Cheers, Cameron
     
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  5. Scutellatus

    Scutellatus Well-Known Member

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    There was a sighting in Yamba, Nsw in 1940 but this was never confirmed by a catch.
     
  6. baker

    baker Well-Known Member

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    Interesting. Would've been good if they could have verified it in some manner though. I know of a couple of dodgy 'sightings' on ALA, including one apparently down in Hobart! So we certainly do need to take these more historical recordings with a grain of salt, even the Logan/Albert river sightings could be questionable.

    Nevertheless it certainly shall be interesting seeing where they pop up over the next couple years. It may even silence some of the pro croc cull people up north complaining that we don't have to deal with them.

    Cheers, Cameron
     
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  7. Aussiepride83

    Aussiepride83 Well-Known Member

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    My last dive in the Mary and its tributaries was back in 2014... I was extremely paranoid. Lol
     
  8. baker

    baker Well-Known Member

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    I bet you were. Pretty sure it was early 2015 I had the idea of going diving to try and find a E. macrurus to photograph when I saw that Tairo Landcare got that photo of one around one of their study sites. I quickly changed my mind about how keen I was to go looking for one haha. Still wouldn't mind finding a E. macrurus again to photograph, not sure how much I want to swim for one though.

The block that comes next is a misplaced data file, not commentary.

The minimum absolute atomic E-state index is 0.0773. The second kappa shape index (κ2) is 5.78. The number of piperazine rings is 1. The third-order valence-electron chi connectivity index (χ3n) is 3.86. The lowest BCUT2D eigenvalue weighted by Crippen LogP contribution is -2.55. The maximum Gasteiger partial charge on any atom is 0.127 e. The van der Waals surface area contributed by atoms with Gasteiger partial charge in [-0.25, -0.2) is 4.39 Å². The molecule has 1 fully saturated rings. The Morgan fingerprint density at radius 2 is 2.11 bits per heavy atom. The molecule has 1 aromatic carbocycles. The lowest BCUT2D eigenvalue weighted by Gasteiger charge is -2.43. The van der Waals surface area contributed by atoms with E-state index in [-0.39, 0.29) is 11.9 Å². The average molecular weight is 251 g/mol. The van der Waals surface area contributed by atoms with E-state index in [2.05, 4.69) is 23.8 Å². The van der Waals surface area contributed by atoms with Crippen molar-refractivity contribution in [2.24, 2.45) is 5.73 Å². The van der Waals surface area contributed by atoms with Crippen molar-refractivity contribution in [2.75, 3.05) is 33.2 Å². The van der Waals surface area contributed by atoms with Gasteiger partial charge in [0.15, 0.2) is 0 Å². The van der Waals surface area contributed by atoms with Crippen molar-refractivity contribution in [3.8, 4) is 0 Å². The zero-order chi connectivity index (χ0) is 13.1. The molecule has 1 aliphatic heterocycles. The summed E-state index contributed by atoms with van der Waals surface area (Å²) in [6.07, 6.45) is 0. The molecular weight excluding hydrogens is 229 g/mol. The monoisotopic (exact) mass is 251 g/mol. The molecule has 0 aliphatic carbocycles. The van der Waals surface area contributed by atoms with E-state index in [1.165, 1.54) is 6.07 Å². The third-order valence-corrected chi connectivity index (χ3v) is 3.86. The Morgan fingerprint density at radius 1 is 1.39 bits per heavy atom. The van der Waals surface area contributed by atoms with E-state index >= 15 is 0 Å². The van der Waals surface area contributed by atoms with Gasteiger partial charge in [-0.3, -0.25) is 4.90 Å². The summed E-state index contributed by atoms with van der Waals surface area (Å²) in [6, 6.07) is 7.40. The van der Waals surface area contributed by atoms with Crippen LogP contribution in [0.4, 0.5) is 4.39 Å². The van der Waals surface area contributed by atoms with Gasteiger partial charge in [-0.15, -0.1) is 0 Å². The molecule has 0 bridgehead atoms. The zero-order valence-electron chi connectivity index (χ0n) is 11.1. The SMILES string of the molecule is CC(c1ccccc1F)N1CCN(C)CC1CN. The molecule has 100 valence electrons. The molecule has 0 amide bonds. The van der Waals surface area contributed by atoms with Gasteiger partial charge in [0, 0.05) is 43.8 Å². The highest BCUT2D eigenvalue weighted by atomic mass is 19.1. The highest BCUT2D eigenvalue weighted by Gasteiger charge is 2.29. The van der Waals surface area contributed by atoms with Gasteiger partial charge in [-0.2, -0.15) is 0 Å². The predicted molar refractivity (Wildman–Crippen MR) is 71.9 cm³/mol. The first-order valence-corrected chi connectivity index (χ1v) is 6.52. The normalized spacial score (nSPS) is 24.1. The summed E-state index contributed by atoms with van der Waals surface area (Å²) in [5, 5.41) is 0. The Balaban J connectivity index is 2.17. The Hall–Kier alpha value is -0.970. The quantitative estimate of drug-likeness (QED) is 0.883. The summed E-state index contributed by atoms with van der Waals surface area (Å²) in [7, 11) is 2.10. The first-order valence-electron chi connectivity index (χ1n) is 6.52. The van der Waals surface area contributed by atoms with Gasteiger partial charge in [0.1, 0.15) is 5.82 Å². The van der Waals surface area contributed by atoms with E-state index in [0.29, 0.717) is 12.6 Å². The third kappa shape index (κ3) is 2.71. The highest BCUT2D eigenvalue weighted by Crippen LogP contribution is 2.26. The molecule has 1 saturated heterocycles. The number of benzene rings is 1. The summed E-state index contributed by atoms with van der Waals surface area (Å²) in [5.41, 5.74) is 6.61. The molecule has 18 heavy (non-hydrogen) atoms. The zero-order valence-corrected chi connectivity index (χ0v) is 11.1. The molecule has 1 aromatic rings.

Cheers, Cameron
     
  9. Aussiepride83

    Aussiepride83 Well-Known Member

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    Yeah mate we at AFT were diving due to reports of Elseya albagula sighted where they were not known to be so we were excited about a possible range extension but all we found at the site were Myuchelys latisternum.
    --- Automatic Post Merged, Dec 18, 2017, Original Post Date: Dec 18, 2017 ---
    In 2013 we did a 2 day survey dive of Obi-Obi creek, a tributary of the Mary and I was stoked to find both specimens, Elseya albagula and Elusor macrurus.

    Elseya albagula.
    [​IMG]
    Elusor macrurus
    [​IMG]



    --- Automatic Post Merged, Dec 21, 2017 ---
    @baker I just found this old pic...was a *if I don't make it here's something to remember me by selfie" taken pre-dive on a section of the Mary where crocs were sighted... wifey was all laughs and " don't be a sook" I couldn't even fake a smile, was packing it... lol
    1774.jpeg